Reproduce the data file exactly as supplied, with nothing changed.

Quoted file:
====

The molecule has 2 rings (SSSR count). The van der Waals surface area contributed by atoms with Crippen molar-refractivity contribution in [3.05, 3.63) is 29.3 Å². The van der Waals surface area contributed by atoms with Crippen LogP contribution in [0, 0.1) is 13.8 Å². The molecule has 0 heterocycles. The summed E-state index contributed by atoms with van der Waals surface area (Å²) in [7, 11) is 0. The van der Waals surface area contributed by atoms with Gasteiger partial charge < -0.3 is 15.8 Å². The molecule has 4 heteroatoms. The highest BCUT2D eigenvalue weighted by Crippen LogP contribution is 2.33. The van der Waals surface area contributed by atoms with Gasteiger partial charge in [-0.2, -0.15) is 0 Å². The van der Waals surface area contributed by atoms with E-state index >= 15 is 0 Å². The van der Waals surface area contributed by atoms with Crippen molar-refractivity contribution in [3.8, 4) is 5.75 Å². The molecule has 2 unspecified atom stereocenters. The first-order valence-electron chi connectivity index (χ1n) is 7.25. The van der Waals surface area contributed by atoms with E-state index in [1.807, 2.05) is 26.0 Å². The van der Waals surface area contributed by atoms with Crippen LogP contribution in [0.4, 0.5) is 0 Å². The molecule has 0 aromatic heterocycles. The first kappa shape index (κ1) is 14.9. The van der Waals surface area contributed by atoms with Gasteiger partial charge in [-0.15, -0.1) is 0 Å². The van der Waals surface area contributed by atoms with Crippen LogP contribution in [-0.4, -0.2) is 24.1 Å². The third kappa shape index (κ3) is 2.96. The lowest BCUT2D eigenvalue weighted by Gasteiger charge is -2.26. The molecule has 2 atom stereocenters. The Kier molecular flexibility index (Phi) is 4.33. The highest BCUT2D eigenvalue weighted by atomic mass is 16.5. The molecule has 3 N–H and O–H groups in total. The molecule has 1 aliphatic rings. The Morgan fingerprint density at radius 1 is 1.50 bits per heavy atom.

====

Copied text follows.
The molecule has 2 rings (SSSR count). The van der Waals surface area contributed by atoms with Crippen molar-refractivity contribution in [3.05, 3.63) is 29.3 Å². The van der Waals surface area contributed by atoms with Crippen LogP contribution in [0, 0.1) is 13.8 Å². The molecule has 0 heterocycles. The summed E-state index contributed by atoms with van der Waals surface area (Å²) in [7, 11) is 0. The van der Waals surface area contributed by atoms with Gasteiger partial charge < -0.3 is 15.8 Å². The molecule has 4 heteroatoms. The highest BCUT2D eigenvalue weighted by Crippen LogP contribution is 2.33. The van der Waals surface area contributed by atoms with Gasteiger partial charge in [-0.2, -0.15) is 0 Å². The van der Waals surface area contributed by atoms with E-state index >= 15 is 0 Å². The van der Waals surface area contributed by atoms with Crippen molar-refractivity contribution in [3.8, 4) is 5.75 Å². The molecule has 2 unspecified atom stereocenters. The first-order valence-electron chi connectivity index (χ1n) is 7.25. The van der Waals surface area contributed by atoms with E-state index in [1.807, 2.05) is 26.0 Å². The van der Waals surface area contributed by atoms with Crippen LogP contribution in [0.4, 0.5) is 0 Å². The molecule has 0 aromatic heterocycles. The first kappa shape index (κ1) is 14.9. The van der Waals surface area contributed by atoms with Gasteiger partial charge in [-0.15, -0.1) is 0 Å². The van der Waals surface area contributed by atoms with Crippen LogP contribution in [-0.4, -0.2) is 24.1 Å². The third kappa shape index (κ3) is 2.96. The lowest BCUT2D eigenvalue weighted by Gasteiger charge is -2.26. The molecule has 2 atom stereocenters. The Kier molecular flexibility index (Phi) is 4.33. The highest BCUT2D eigenvalue weighted by atomic mass is 16.5. The molecule has 3 N–H and O–H groups in total. The molecule has 1 aliphatic rings. The Morgan fingerprint density at radius 1 is 1.50 bits per heavy atom.